Since the mid-1970s, Dawoud Bey (b. 1953, Queens, New York) has worked to expand upon what photography can and should be. Insisting that it is an ethical practice requiring collaboration with his subjects, he creates poignant meditations on visibility, power, and race. In a visually ambitious way, Bey aims at amplifying those presences and subjects that throughout the years have been marginalised, chronicling communities and histories that have been largely underrepresented or even unseen. His work lends renewed urgency to an enduring conversation about what it means to represent America with a camera.
He learned how to make photographs by making pictures in Harlem from 1975 to 1979. Getting to know the community in Harlem and allowing the community to know him was a process that made Bey realise that there was not only the picture making part but there was very clearly the social part. The camera disappeared as those portraiture moments turned into being an experience between him and the individual. Spanning from his earliest street portraits in Harlem to his most recent series imagining an escape from slavery on the Underground Railroad, Dawoud Bey: An American Project attests to the artist’s profound engagement with the Black subject and Harlem itself.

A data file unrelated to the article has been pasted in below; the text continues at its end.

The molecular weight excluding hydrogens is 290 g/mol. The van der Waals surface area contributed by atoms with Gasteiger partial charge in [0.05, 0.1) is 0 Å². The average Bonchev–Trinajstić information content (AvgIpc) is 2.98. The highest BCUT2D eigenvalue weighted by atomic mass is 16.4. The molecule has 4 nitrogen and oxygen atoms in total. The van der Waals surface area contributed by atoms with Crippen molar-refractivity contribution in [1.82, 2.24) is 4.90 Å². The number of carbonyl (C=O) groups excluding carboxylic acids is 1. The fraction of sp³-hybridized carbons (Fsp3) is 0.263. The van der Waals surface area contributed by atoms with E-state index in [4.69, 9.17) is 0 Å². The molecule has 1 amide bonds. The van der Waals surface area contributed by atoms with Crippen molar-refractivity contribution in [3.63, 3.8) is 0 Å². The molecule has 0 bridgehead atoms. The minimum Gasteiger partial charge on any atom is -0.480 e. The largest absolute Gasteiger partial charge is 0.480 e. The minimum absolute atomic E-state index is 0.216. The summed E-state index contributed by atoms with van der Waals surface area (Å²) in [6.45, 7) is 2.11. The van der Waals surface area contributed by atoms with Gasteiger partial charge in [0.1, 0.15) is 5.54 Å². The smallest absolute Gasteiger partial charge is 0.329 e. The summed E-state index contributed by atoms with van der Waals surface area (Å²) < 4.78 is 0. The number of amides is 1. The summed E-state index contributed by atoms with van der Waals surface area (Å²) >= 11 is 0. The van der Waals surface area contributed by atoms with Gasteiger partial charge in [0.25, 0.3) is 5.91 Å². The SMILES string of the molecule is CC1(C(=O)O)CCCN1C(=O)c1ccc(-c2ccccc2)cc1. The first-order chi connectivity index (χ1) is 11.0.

01 A Couple in Prospect Park, Brooklyn, NY, 1990.
02 A Woman at Fulton Street and Washington Avenue, Brooklyn, NY, 1988.
03 Moses Austin from the Birmingham Project , 2012.
04 A Boy in Front of the Loew’s 125th Street Movie Theater, Harlem, NY from Harlem, U.S.A., 1976.
Read the full article on Muse September Issue.